The organ of union with the wider Church is the Bishop and the Diocese rather than the Provincial structure as such. Those who are rushing into separatist solutions are, I think, weakening that basic conviction of Catholic theology and in a sense treating the provincial structure of The Episcopal Church as if it were the most important thing ...' (The text of the Archbishop's letter is to be found on p. 20 of this edition of New Directions.)

Again the sentiments are unexceptionably catholic. But again they hardly fit the observable facts. The Anglican Communion is not, after all, a worldwide Church in which all dioceses relate equally to all other dioceses and to its focus of unity, the Archbishop of Canterbury. On the contrary, it is a loose association of separate churches. They have no common doctrine or ethics, no common liturgy and orders which are no longer mutually acceptable. It is simply the case that the Primate of one of those Churches could not even be accepted as a priest in others, or in some dioceses in her own.

In this federation of separate Churches it makes little or no sense to suppose that each bishop, regardless of the doctrinal, ethical and canonical position of the Province to which he belongs, stands in an individual and direct relationship to Canterbury (much in the way in which dioceses of the Roman Church relate to the Holy See). The Roman Pontiff 'has pre-eminent ordinary power over all particular Churches' [The Code of Canon Law, in English Translation, 1982, p. 57, Canon 332]. Canterbury has no power whatever over any of them; and what power he might have been thought to have now seems to have been dispersed among the various other 'instruments of communion.

A loose association

For example, when the Diocese of Hong Kong - which at the time was an extra-provincial diocese under the Archbishop of Canterbury - sought to ordain women to its priesthood, the bishop approached and received encouragement from the recently created Anglican Consultative Council. (The first meeting of the Council took place at Limaru, 1971.) Michael Ramsay, who might have been thought to have been the relevant authority for that approach, could not, of course, have decided the matter contrary to the canons of his own church without seeming to have pre-empted a debate which had not yet taken place. So there was no point in approaching him! Even Ramsay was not the free agent which Williams wants John Howe to be or to seem be.

The truth is that, quite unlike Rome, where national hierarchies are subordinate to the central authority and bishops have direct access and responsibility to the Holy See, in the Anglican Communion individual churches are sovereign and autonomous. Anglican ecclesiology, in the end, comes down to who pays, hires and fires.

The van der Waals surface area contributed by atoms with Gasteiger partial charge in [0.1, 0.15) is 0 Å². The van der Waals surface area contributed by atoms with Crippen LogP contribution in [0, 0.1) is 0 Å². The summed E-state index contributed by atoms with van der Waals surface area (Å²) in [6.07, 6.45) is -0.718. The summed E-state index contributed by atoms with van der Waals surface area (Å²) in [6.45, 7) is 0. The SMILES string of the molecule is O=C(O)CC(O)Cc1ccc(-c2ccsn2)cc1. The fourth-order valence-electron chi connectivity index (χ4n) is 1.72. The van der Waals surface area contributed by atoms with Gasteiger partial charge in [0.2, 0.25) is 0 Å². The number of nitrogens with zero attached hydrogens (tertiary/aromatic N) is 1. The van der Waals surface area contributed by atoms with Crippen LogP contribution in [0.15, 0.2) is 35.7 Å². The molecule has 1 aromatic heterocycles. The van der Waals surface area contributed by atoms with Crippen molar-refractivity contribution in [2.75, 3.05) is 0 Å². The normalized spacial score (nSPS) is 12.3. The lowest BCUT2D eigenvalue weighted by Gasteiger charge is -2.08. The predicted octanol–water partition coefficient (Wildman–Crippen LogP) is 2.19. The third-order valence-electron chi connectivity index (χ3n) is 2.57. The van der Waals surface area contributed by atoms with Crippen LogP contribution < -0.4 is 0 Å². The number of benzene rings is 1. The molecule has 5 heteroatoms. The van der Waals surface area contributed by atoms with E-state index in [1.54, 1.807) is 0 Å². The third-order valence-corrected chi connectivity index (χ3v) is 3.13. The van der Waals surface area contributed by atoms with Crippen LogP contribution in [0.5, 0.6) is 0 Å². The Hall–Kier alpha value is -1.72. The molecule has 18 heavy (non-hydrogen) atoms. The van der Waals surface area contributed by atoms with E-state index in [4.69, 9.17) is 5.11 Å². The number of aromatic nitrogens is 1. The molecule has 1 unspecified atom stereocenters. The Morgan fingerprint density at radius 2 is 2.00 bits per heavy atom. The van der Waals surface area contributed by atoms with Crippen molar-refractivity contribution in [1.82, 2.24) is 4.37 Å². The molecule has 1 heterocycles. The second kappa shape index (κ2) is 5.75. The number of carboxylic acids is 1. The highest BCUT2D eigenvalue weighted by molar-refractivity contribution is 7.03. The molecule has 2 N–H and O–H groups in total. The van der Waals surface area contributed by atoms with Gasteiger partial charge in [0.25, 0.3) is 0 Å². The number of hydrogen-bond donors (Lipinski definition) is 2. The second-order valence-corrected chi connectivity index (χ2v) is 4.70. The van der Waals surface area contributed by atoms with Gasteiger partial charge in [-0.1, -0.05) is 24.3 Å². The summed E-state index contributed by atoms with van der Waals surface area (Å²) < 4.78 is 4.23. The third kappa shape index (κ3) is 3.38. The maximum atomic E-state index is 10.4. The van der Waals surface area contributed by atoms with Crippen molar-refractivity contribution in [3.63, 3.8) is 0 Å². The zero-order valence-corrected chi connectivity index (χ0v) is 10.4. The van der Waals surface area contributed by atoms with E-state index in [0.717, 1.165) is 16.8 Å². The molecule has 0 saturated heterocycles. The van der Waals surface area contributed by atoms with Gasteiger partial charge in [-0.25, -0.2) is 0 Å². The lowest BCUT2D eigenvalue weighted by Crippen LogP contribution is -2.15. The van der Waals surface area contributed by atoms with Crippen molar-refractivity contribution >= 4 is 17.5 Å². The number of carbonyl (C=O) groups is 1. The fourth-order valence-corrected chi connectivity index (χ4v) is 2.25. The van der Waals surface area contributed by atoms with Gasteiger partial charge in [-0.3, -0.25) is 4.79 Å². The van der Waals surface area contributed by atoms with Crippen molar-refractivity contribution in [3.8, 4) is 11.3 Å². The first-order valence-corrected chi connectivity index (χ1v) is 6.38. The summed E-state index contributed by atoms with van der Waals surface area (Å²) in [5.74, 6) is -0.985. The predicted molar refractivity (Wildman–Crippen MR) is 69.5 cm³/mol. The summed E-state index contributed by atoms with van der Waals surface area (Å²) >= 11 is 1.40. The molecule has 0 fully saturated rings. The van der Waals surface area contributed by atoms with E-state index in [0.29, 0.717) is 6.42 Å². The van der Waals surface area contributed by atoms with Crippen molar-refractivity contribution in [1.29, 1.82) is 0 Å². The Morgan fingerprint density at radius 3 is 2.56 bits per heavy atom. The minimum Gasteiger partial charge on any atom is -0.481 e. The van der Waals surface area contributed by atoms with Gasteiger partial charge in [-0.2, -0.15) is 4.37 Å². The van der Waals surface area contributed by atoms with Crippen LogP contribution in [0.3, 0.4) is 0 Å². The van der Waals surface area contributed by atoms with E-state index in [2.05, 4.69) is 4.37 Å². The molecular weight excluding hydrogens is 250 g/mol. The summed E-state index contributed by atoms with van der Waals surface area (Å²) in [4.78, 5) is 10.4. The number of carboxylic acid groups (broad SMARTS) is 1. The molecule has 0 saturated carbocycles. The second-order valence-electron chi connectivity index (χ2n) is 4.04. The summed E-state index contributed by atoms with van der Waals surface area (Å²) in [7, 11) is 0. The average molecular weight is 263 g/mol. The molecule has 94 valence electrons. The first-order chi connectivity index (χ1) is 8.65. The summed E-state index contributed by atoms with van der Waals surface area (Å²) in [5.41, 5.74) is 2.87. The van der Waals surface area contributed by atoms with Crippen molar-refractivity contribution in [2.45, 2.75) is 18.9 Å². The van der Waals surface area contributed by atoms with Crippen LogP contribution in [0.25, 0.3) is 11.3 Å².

Bishops, even Archbishops of Canterbury, are beholden to the canons and discipline of their provinces - as Bob Duncan, Jack Iker and the rest will most certainly discover if they are found to have 'abandoned the Communion of TEC, and Katharine Schori begins the process of establishing dioceses and bishops in their place, which will claim and hold all real estate and assets. (See the letters of PB Katharine Schori to Bishop Duncan and Bishop Iker, and their replies on p. 21 of this edition of New Directions.) With which dioceses will Rowan be 'in communion? Will it matter?

There is, in truth, no appetite in the wider Communion (on either side of the divide over human sexuality) for the kind of ecclesiology which Williams is seeking to adopt. Both Michael Peers (former Primate of Canada) and Peter Akinola of Nigeria have been forthright

in repudiating any suggestion of a 'special role' for Canterbury (which both, in their different ways, have seen, not as an essential of a coherent Communion-wide ecclesiology, but as an undesirable offshoot of colonialism).

Lambeth Conference

Exercise of the prerogative of the Archbishop to invite or dis-invite to the Lambeth Conference whom he will also looks likely to backfire. Provinces have already begun to indicate that they will attend on an all-or-none basis. Even if they back off from that position, the prestige of the Conference will suffer from the selective nature of its participants. It is probably safe to say that it will never regain the moral authority it once had, or was thought to have.

There is tragedy in all this. Of course, Rowan is right: there is, for a worldwide episcopal Church, only one ecclesiology up for grabs, and that is one substantially similar to that outlined in the Canons of the Catholic Church (see especially Canons 368-439). But no power on earth is going to make the vociferous and affluent minority of the Anglican Communion accept the fact; nor the belligerent and aggrieved majority either.

And, alas, the current strategy of inventing a new ecclesial quango for every crisis (the Anglican Consultative Council; an Archbishops' Commission on this or that; the Panel of Reference; the Primates' Meeting; the Standing Committee of the Anglican Consultative Council and the Primates' Meeting) is destined to run out of time very soon. It must surely be abandoned before it becomes risible. \ND\